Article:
A small excurse into licensing world
Licensing is a form of waiving some of the rights you have as an author of a piece of work. By default, when you create something that's not a part of your employment responsibilities (as employment complicates matters significantly), the work belongs to you, and you alone. Licensing allows you, as an author, to relinquish this right to some extent (in some jurisdictions you cannot waive some rights - this is particularly true for the European Union law) to make the work usable by others.
Multiple licensing is, therefore, a way of providing others with options as to what rights you are willing to waive. However, as with rights, not all licenses are created equal, and thus some are incompatible with each other (you can find the
CC-* license compatibility table in the Creative Commons FAQ). Since they essentially are combinations of waivers, the relationship between additional licenses and the original one, in general, flows from less permissive to more permissive.
About the CC-BY-SA licenses
CC-BY-SA (Stack Exchange uses version 4.0 as of 2021) belongs to the family of permissive open-source "share-alike" licenses which allows unrestricted sharing and adaptation of your work under the following conditions (note the necessity for proper attribution without indication of endorsement):
Attribution — You must give appropriate credit, provide a link to the license, and indicate if changes were made. You may do so in any reasonable manner, but not in any way that suggests the licensor endorses you or your use.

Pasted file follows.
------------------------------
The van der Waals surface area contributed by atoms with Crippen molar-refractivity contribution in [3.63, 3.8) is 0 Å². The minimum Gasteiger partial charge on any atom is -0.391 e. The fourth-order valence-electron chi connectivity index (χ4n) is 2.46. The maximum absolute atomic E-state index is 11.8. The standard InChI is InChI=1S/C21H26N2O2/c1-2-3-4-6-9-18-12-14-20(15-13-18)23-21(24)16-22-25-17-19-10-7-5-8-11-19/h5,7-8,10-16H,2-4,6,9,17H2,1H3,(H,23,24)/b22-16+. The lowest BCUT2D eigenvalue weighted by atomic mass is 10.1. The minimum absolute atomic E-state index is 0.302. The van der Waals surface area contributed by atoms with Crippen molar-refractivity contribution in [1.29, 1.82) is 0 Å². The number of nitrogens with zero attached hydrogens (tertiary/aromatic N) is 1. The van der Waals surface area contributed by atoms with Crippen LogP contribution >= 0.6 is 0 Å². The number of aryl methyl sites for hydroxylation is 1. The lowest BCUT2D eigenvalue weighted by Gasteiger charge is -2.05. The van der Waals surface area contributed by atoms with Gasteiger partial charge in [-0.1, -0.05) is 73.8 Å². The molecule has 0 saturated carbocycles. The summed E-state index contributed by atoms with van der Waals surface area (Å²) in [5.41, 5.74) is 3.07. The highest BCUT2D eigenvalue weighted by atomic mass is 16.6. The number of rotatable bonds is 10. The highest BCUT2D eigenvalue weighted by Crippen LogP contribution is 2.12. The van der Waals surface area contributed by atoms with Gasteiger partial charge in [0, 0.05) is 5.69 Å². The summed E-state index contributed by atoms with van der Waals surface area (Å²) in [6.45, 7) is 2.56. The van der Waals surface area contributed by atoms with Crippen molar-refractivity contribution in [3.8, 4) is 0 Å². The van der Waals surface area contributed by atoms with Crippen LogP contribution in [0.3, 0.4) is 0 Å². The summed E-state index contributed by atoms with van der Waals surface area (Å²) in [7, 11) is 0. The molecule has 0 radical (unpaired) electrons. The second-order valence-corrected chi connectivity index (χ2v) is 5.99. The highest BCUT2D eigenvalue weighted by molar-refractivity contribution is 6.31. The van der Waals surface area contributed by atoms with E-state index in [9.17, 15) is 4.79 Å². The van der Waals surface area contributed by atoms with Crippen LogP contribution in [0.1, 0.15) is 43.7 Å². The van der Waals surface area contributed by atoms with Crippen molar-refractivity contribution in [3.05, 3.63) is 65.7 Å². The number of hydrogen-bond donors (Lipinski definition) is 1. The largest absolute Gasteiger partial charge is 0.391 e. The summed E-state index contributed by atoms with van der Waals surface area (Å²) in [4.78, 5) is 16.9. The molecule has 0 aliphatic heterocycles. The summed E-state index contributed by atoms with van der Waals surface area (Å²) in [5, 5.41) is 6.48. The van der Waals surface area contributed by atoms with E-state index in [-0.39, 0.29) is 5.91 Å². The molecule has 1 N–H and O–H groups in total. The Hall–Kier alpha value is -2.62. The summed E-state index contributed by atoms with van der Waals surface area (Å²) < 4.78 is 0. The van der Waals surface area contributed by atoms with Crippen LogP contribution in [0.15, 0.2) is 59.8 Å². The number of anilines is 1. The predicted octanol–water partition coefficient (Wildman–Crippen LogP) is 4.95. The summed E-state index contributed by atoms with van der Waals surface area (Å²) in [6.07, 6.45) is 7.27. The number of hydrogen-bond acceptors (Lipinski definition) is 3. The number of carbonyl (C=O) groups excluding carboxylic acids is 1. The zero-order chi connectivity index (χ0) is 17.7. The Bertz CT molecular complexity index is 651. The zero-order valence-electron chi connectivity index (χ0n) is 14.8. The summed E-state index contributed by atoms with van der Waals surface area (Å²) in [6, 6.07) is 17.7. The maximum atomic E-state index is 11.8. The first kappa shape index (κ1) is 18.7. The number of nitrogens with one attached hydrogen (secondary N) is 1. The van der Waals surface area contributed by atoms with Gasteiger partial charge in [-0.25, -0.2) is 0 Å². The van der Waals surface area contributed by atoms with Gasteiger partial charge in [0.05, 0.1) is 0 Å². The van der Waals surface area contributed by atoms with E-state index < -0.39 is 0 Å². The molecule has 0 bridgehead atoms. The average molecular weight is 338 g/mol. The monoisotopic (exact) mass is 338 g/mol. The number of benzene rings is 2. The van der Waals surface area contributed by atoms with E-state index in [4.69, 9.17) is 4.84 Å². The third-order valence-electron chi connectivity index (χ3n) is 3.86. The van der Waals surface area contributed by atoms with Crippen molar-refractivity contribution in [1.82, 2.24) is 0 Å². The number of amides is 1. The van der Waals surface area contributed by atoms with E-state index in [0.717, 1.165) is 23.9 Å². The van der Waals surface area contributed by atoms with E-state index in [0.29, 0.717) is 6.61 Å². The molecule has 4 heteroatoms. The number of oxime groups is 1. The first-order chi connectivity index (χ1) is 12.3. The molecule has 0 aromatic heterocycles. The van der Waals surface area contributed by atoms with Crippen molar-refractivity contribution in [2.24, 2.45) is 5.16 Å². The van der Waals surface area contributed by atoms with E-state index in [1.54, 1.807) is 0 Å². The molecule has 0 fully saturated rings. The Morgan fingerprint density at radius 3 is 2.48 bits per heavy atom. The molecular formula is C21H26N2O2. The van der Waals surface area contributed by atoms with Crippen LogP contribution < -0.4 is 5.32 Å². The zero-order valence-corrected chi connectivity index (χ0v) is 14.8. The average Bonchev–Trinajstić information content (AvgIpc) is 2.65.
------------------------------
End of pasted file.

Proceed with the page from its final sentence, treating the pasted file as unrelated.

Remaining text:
ShareAlike — If you remix, transform, or build upon the material, you must distribute your contributions under the same license as the original.
About CC0 license
CC0 is an even more permissive (essentially a public domain) license which allows one to completely waive all rights to the work (insofar as the jurisdiction allows such waivers, of course - any rights one cannot waive simply stay non-relinquished) in the interest of public use (hence "public domain"). Thus, CC0 license also does not inherently bear restrictions on attribution (see the corresponding section of the CC0 FAQ).
How does all this apply to the question?
CC0 is a less restrictive license and thus compatible with the CC-BY-SA family (and, generally, with all CC-BY licenses with an exception to the "no derivatives" ones like CC-BY-ND) of licenses (again, see the compatibility table). This means that when you encounter a claim in someone's profile that they license all their work here under a CC0 license, this is a permission to you to freely use, distribute and modify it without any restriction including attribution to the extent allowed by law (so please do keep it in mind as you might be required to attribute regardless).
And, just in case, incorporating my original comment:
@a5hk CC0 serves a purpose of making the licensing requirements less restrictive, so yup. Imagine I posted an answer. Then, another Monica-gate happens, and I no longer want to associate my name with the Stack Exchange network. If my content is only licensed with CC-by-SA (whatever version SE decides to use), everyone who uses or quotes my work is required to provide a link to my network profile, my username, etc. By dual-licensing with CC0 I would make it so that anyone can freely use my work without worrying about attribution and thus associating my name with the network. Something like that